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Lines for Life calls increase, 911 calls down during COVID-19

During the COVID-19 pandemic, Oregon's branch of the National Suicide Prevention Lifeline is seeing an increase in calls from certain demographics.

PORTLAND, Oregon — While local 911 calls are down compared to this time last year, Lines for Life is seeing an increase in callers among certain groups.

The crisis line is the Oregon branch of the National Suicide Prevention Lifeline. Calls from Oregon area codes typically get sent to Lines for Life.

"It's been busy," Lines for Life chief clinical officer Greg Borders said Monday.

Borders said calls have increased since February, which was prior to COVID-19 being declared a pandemic. Now, the virus is a big topic of anxiety.

"On just about every call that comes in, COVID-19 is mentioned," Borders explained. "It's definitely in the background, if not the foreground, of all the calls that are coming in."

That's particularly true of seniors and youth. Lines for Life reports about a 40 percent increase in calls to its Senior Loneliness Line and about a 25 percent increase to its youth support line.

Its main suicide and substance abuse prevention lines remain steady.

Lines for Life stands in contrast to Portland 911 and Multnomah County crisis lines, which both report a slight decrease in calls from this time last year.

Portland 911 could not pinpoint an exact reason, but a spokesperson said it was possibly due to more people staying home, and fewer people experiencing emergencies.

Lines for Life explained it's now also making itself as visible as possible to people in need, so callers may think of it first before dialing another help line.

Adam Johnson, an analyst with Seattle-based QuoteWizard, said Oregon has a big need for such resources.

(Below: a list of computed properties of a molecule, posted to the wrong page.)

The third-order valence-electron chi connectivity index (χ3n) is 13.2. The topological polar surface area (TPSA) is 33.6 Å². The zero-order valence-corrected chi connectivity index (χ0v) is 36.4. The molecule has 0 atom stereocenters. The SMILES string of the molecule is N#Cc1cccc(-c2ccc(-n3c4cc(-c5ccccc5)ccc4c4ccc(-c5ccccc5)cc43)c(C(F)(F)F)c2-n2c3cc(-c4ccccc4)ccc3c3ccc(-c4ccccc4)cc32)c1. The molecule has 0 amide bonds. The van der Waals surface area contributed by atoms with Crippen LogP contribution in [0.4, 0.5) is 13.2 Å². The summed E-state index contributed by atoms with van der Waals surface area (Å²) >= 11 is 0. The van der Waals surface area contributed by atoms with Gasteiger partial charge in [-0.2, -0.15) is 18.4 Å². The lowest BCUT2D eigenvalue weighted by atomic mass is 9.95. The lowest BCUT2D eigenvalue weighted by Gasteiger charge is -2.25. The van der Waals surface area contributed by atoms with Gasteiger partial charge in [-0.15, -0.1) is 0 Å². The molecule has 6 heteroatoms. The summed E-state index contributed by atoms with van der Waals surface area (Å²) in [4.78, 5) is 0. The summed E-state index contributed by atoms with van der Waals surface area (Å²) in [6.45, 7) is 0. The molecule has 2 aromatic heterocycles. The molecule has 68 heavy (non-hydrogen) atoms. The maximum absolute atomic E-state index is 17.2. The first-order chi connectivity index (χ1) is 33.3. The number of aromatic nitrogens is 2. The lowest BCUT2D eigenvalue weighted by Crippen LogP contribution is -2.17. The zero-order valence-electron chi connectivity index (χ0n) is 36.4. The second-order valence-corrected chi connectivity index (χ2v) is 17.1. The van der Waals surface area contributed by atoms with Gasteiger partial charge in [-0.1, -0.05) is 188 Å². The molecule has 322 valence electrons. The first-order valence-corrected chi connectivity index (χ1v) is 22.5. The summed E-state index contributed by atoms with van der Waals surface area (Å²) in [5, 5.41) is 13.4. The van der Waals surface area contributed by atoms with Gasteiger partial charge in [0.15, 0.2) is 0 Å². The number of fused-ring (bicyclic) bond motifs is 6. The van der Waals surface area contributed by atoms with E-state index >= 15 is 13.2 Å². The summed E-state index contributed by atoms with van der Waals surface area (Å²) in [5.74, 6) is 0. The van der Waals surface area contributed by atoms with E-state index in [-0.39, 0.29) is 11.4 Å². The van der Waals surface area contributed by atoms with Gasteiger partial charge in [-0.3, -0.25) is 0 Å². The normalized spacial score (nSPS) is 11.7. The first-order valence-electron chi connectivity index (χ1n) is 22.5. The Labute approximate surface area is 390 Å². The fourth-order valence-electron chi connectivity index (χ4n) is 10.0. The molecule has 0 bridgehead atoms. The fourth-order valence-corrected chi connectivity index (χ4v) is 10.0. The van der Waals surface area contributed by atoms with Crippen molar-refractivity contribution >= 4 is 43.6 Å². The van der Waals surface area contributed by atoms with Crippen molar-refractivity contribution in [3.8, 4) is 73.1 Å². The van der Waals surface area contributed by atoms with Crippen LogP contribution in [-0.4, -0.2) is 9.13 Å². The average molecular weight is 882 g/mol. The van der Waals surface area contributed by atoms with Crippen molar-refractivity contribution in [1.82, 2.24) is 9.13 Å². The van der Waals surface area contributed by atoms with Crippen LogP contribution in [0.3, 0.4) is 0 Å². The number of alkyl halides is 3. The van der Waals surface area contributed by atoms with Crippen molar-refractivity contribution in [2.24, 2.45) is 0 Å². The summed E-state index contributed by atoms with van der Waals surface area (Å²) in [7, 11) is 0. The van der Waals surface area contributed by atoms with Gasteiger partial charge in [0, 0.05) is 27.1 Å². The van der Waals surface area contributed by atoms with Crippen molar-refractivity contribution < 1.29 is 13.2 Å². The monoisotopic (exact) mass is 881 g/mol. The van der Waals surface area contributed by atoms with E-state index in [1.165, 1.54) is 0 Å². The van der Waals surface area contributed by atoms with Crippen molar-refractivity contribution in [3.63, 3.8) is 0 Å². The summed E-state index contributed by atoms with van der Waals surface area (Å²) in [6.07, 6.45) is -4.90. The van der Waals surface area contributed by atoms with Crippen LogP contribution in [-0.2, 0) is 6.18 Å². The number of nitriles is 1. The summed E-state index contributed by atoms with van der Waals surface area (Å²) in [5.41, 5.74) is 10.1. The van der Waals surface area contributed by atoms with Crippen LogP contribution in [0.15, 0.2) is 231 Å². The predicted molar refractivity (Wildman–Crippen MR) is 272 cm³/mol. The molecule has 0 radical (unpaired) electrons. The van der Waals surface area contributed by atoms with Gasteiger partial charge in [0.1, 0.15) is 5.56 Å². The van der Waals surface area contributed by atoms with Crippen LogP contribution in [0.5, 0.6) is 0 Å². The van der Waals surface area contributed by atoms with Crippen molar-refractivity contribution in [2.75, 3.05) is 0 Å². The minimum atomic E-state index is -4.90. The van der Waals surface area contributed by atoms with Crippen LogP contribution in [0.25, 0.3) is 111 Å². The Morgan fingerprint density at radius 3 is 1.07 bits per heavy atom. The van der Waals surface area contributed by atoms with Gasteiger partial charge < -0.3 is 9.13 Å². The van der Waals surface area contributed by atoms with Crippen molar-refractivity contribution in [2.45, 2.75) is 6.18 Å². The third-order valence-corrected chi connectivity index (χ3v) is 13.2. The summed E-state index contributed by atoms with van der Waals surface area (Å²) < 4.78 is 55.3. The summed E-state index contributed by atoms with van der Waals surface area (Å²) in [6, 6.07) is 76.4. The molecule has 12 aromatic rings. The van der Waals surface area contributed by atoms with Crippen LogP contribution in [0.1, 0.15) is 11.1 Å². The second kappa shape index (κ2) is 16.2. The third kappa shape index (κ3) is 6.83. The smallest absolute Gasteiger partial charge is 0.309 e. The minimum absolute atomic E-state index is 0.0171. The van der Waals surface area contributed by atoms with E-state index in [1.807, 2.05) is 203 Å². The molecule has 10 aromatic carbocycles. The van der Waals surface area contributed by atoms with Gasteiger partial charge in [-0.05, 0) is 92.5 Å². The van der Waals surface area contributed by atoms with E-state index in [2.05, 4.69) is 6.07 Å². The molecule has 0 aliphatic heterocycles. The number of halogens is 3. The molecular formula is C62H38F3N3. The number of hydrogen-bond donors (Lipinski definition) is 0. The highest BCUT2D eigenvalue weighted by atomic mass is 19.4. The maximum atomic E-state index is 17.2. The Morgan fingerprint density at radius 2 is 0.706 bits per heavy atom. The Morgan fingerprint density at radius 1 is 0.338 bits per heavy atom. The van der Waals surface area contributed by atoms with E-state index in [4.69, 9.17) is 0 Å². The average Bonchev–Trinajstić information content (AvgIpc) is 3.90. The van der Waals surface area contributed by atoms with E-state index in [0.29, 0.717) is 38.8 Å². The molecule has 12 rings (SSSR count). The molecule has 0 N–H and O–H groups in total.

QuoteWizard looked at data from the CDC and the organization Mental Health America between 2014 to 2018. It found prior to COVID-19, Oregon had the highest depression rate in the country, with about one in four people suffering from depression. Washington was the 10th state on the list, with a depression rate of about one in five.

Credit: quotewizard.com


Johnson explained both states also have a mediocre rating when it comes accessing mental health treatment.

"Access to mental health care is so important," Johnson said. "Generally what we found is states that have poor access to mental health care also saw an increase in depression."

With more people losing their jobs and benefits, Johnson worries the data won't improve with COVID-19 adding to the equation.

"There's a lot of folks in limbo who need that mental health care that do not have access to it because of their lack of insurance," Johnson said.

Greg Borders with Lines for Life explained many more people are now feeling vulnerable and isolated. He shared this reminder from his team:

"We're not saying 'social distancing.' We're saying 'physical distancing' because we really believe it's more important than ever for people to be socially connected to others."

The Suicide Prevention Lifeline is available to anyone 24/7 at 1-800-273-8255.

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